Collecting unbiased and accurate data by questionnaire

Clearly, the data collected should be as accurate as possible. However, complete accuracy is almost impossible to obtain in surveys where respondents are asked to report their behaviour or their attitudes.

Many problems arise because of problems within the questionnaire itself. These can include:

  • ambiguity in the question;
  • order effects between questions;
  • order effects within a question;
  • inadequate response codes;
  • wrong questions asked because of poor routeing.

Some of the problems outside the direct control of the researcher in trying to collect accurate and unbiased data include:

  • questions asked inaccurately by the interviewer;
  • failure of the respondent to understand the question;
  • failure of the interviewer to record the reply accurately or completely;
  • failure of the questionnaire to record the reply accurately or completely;
  • inattention to the interview because of respondent boredom and fatigue;
  • mistakes made by the interviewer because of boredom and fatigue;
  • desire by the respondent to answer a different question to the one asked;
  • inaccuracy of memory regarding behaviour;
  • inaccuracy of memory regarding time periods (telescoping);
  • asking respondents to describe attitudes on subjects for which they hold no conscious attitude;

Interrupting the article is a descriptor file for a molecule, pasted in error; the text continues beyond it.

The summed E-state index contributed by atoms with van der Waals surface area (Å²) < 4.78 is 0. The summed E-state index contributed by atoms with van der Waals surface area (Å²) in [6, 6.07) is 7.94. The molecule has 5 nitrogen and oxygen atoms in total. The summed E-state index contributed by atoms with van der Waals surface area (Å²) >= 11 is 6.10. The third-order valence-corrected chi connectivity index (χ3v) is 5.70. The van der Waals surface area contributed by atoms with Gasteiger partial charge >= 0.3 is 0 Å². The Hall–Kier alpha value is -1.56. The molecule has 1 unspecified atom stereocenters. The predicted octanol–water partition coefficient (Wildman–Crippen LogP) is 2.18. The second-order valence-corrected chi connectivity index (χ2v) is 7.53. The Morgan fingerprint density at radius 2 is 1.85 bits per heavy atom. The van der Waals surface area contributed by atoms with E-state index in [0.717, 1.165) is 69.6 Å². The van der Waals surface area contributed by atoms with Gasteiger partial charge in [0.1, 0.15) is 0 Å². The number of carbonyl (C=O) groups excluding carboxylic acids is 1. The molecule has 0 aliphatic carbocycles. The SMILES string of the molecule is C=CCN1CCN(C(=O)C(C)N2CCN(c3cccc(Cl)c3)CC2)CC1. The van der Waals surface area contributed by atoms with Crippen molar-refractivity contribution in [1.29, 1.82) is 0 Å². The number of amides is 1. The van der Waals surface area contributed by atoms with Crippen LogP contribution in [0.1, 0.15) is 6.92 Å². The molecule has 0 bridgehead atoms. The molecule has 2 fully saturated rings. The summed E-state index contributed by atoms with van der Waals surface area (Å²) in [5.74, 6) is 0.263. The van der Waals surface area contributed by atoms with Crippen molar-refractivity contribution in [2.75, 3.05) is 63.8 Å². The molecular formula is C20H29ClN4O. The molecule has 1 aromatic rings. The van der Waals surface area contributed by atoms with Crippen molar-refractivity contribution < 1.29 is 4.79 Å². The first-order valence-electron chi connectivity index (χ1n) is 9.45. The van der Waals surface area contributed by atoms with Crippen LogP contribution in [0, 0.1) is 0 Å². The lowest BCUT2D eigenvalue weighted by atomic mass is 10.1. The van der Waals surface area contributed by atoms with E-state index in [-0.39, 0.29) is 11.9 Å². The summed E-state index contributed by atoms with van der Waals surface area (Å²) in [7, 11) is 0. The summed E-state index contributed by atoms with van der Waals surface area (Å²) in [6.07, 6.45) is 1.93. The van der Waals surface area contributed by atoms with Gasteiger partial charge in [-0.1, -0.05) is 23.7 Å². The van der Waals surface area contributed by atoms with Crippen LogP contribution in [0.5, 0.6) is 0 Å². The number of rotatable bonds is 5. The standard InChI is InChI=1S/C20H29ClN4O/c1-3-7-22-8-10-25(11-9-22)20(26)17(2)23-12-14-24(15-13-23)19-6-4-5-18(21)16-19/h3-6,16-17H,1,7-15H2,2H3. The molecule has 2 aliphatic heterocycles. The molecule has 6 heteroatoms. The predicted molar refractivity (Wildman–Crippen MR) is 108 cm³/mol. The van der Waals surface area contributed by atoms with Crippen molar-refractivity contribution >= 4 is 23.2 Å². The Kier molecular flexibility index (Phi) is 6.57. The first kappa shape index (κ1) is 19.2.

• respondents lying as an act of defiance;
  • respondents wishing to impress the interviewer;
  • respondents not willing to admit their attitudes or behaviour either consciously or subconsciously;
  • respondents trying to influence the outcome of the study and giving answers that they believe will lead to a particular conclusion.

Some of the main biases are analysed by Kalton and Schuman (1982).

Ways in which the questionnaire and questions can be written and struc­tured to minimize the effects of these phenomena will be covered in later chapters on questionnaire construction and question writing. In this chapter we will consider the problems that each of these causes, with the exception of the last three, which are part of a subject known as ‘social desirability bias’. This, and the ways in which it can be countered, is a suffi­ciently important subject to warrant its own chapter, Chapter 12.

1. Questions asked inaccurately by the interviewer

It is not uncommon to hear an interviewer paraphrase a question in order to make it sound more conversational. Anyone who has written a ques­tionnaire and then used it to interview a number of people is likely to have found themselves doing it, as they realize that a question that looks accurate on paper often sounds stilted when spoken. Where the inter­viewer is the same person as the questionnaire writer it may be permissi­ble to amend the wording as the interview proceeds. The author knows the intent of the question and will take care not to alter the sense or meaning of it.

However, when someone else paraphrases it, it is likely that some aspect of the question will be changed, and the response will be different to the one that would have been obtained from the original question. Good interviewer training will instil into the interviewer that the wording on the questionnaire is to be kept to. If, after that training, the interviewer feels the need to alter the wording, then it is a sign of a poorly written question. The role of the interviewer is to hold a conver­sation with the respondent on behalf of the researcher. The question writer must ensure that this is what happens.